Tuesday, March 30, 2010

Hot to trot, yet cool as a cucumber

now finished: The Life of Andrew Jackson by Robert Remini
now reading: Moby Dick by Herman Melville

And I must say, reading those two books together is meant to be. Remini even quotes Moby Dick about Jackson, as indicative of the country about which Melville was writing, a country where a concept of populist democracy was taking shape, thanks in large part to that "'ruffian' in the Hermitage." And the intro to my edition of Moby talks all about how Melville grew up in the land Jackson and Van Buren were redefining.

Andrew Jackson is a complex man and I had complex feelings about him while reading this book. First of all, he was a no-holds-barred war hero, and while he demonstrated all sorts of qualities that are widely praised, courage, and sacrifice, and quelling a mutiny, and all that, it's all so - violent! And don't even get me started on the frickin' duels. Jeez. I've been dealing with this while reading the first six U.S. president bios, too, and I've got to say, I find it appalling that these "honorable" "gentleman" would find it necessary to arrange a freakin' DUEL when one has been wronged, and they called the Native Americans savages? Hello?!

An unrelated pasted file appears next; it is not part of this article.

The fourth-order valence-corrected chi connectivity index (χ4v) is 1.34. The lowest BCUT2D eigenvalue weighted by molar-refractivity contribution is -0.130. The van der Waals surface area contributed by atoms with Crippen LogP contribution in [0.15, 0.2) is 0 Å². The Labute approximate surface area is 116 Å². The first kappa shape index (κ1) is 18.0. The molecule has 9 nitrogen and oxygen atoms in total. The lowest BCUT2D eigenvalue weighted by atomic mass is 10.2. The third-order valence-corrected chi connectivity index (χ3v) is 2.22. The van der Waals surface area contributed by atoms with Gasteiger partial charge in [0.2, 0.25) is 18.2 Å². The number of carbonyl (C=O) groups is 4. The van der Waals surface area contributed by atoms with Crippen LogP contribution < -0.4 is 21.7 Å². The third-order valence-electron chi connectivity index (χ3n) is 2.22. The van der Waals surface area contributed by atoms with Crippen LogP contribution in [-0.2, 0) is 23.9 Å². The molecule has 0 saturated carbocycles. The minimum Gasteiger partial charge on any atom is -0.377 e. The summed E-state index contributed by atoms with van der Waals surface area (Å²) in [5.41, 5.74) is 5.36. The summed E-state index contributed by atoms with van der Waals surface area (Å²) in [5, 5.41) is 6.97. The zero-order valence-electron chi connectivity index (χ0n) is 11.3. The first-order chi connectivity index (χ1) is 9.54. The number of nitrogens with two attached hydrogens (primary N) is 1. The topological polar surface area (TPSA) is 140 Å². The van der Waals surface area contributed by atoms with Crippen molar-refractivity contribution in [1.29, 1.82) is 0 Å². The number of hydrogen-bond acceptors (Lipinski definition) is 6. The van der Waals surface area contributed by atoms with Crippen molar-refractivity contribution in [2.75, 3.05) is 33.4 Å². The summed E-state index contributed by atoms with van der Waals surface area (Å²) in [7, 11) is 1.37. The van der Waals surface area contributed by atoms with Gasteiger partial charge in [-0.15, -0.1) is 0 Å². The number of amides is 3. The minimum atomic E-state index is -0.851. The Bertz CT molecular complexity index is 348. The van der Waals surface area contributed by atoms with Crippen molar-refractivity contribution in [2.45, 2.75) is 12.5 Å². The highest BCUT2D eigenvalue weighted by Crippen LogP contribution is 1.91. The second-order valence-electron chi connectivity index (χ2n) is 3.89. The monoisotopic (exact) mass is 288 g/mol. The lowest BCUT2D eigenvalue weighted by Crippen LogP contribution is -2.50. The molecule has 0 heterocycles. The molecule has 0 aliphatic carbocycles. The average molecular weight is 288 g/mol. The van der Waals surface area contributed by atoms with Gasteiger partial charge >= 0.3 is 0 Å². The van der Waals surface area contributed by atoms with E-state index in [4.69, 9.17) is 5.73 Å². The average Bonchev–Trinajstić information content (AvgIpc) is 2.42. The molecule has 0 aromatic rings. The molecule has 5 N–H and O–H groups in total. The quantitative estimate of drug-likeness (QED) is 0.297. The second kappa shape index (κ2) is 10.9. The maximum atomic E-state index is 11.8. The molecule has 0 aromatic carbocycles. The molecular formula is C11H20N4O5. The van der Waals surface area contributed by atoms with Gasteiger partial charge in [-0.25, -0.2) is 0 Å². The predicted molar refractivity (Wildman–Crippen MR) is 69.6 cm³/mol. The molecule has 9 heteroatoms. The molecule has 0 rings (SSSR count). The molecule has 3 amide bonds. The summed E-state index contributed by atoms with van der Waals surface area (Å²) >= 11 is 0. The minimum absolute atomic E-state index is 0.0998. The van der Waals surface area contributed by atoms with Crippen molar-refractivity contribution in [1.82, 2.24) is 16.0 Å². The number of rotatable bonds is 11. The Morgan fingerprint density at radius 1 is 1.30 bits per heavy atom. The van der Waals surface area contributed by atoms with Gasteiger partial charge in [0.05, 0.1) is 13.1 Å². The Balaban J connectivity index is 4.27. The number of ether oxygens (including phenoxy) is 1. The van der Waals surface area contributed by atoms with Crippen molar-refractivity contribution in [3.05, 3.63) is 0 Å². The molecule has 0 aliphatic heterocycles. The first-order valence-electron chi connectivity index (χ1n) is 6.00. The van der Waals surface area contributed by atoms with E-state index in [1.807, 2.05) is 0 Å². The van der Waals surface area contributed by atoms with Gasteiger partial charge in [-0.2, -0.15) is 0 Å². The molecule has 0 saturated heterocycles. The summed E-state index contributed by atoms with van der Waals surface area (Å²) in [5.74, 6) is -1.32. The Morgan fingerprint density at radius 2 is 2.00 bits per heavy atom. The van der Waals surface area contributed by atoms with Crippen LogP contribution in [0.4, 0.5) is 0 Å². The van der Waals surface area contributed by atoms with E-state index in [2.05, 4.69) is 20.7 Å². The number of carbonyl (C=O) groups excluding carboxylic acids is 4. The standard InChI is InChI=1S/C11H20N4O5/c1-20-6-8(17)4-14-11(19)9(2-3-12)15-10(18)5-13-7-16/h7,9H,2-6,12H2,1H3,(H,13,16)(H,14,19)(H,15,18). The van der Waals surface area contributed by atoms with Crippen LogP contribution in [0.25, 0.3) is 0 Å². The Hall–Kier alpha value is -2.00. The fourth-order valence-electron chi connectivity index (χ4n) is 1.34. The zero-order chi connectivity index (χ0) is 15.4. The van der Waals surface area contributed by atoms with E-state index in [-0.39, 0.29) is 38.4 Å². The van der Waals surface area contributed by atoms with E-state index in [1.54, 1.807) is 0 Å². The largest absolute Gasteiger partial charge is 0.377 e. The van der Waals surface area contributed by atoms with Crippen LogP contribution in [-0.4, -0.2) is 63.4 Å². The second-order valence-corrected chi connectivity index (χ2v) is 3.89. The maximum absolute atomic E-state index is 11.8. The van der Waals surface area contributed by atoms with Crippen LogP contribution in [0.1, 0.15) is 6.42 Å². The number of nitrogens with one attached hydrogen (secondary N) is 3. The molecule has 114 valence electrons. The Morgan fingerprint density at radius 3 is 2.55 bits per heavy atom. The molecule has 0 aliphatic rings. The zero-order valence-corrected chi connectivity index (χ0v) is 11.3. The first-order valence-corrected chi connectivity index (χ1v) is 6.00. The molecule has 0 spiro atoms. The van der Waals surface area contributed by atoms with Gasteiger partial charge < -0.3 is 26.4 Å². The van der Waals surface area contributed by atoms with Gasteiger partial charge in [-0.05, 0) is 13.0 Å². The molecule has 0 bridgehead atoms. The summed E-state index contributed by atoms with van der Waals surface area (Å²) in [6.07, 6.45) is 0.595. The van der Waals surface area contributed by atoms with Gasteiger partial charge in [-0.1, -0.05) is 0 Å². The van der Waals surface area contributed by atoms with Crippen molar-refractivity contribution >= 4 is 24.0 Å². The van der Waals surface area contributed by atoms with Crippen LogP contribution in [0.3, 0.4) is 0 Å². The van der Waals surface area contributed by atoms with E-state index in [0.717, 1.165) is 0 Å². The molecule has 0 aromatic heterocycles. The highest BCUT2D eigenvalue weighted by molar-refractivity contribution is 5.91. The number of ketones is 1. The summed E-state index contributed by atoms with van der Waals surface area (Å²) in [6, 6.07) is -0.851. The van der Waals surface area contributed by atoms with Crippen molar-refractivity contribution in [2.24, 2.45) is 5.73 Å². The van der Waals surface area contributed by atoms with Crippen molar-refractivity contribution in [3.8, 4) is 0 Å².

That said, you can't argue that Jackson was beloved of the people, and he probably would have been totally fun to have a drink with. There is in fact a scene in the book where he's just kickin' it in a pub in West Virginia while he's the President and talks to all the people who talk to him, including the drunken Irishman who staggers up and pronounces his verdict: "Folks say that you are plaguy proud fellow, but I do not see as you are." Doesn't get much better than that.

Of course, I also liked the scene where James Buchanan, who was minister to Russia, is in Washington preparing to present a noble lady to President Jackson. Buchanan wants to do it all proper royal-style, so he drops by the White House, only to find Jackson kicking back in old clothes with his feet on his desk smoking a corncob pipe. Buchanan tries to gently suggest how refined the Lady is, etc., and Jackson tells him, "I read about a man I was much interested in. He was a man who minded his own business and made a fortune at it." Naturally, Buchanan scurries away, and when the Lady arrives at the White House shortly thereafter, of course Jackson is dressed perfectly and distinguished as ever, and impresses the Lady as the most elegant gentleman she'd ever met.